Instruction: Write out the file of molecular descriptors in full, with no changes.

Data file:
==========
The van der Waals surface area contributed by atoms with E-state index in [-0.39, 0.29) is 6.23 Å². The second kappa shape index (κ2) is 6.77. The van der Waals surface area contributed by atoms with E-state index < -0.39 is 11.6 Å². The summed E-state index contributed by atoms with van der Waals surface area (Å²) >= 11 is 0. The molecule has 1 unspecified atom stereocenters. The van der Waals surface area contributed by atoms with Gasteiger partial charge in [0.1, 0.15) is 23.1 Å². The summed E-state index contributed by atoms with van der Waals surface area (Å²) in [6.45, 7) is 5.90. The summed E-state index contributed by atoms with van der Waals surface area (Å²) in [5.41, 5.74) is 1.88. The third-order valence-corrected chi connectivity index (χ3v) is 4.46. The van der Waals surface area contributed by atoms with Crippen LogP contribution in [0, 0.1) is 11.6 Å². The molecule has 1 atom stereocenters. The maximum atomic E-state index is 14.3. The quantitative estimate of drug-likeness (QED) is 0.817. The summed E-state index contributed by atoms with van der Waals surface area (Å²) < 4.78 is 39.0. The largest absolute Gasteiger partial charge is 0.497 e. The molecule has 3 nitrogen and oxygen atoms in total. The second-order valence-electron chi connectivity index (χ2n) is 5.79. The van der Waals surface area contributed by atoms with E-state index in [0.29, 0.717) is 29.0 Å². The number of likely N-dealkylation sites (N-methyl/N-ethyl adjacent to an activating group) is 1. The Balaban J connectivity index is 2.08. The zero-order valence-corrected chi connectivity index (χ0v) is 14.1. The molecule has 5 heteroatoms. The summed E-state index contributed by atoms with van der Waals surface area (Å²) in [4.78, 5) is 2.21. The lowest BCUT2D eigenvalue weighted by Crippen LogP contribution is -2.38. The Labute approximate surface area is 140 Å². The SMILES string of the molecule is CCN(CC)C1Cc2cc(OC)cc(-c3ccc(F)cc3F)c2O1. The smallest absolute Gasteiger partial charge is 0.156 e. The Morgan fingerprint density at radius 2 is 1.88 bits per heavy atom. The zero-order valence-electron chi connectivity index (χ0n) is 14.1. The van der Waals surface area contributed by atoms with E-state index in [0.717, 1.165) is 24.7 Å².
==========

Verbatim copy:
The van der Waals surface area contributed by atoms with E-state index in [-0.39, 0.29) is 6.23 Å². The second kappa shape index (κ2) is 6.77. The van der Waals surface area contributed by atoms with E-state index < -0.39 is 11.6 Å². The summed E-state index contributed by atoms with van der Waals surface area (Å²) >= 11 is 0. The molecule has 1 unspecified atom stereocenters. The van der Waals surface area contributed by atoms with Gasteiger partial charge in [0.1, 0.15) is 23.1 Å². The summed E-state index contributed by atoms with van der Waals surface area (Å²) in [6.45, 7) is 5.90. The summed E-state index contributed by atoms with van der Waals surface area (Å²) in [5.41, 5.74) is 1.88. The third-order valence-corrected chi connectivity index (χ3v) is 4.46. The van der Waals surface area contributed by atoms with Crippen LogP contribution in [0, 0.1) is 11.6 Å². The molecule has 1 atom stereocenters. The maximum atomic E-state index is 14.3. The quantitative estimate of drug-likeness (QED) is 0.817. The summed E-state index contributed by atoms with van der Waals surface area (Å²) < 4.78 is 39.0. The largest absolute Gasteiger partial charge is 0.497 e. The molecule has 3 nitrogen and oxygen atoms in total. The second-order valence-electron chi connectivity index (χ2n) is 5.79. The van der Waals surface area contributed by atoms with E-state index in [0.29, 0.717) is 29.0 Å². The number of likely N-dealkylation sites (N-methyl/N-ethyl adjacent to an activating group) is 1. The Balaban J connectivity index is 2.08. The zero-order valence-corrected chi connectivity index (χ0v) is 14.1. The molecule has 5 heteroatoms. The summed E-state index contributed by atoms with van der Waals surface area (Å²) in [4.78, 5) is 2.21. The lowest BCUT2D eigenvalue weighted by Crippen LogP contribution is -2.38. The Labute approximate surface area is 140 Å². The SMILES string of the molecule is CCN(CC)C1Cc2cc(OC)cc(-c3ccc(F)cc3F)c2O1. The smallest absolute Gasteiger partial charge is 0.156 e. The Morgan fingerprint density at radius 2 is 1.88 bits per heavy atom. The zero-order valence-electron chi connectivity index (χ0n) is 14.1. The van der Waals surface area contributed by atoms with E-state index in [0.717, 1.165) is 24.7 Å².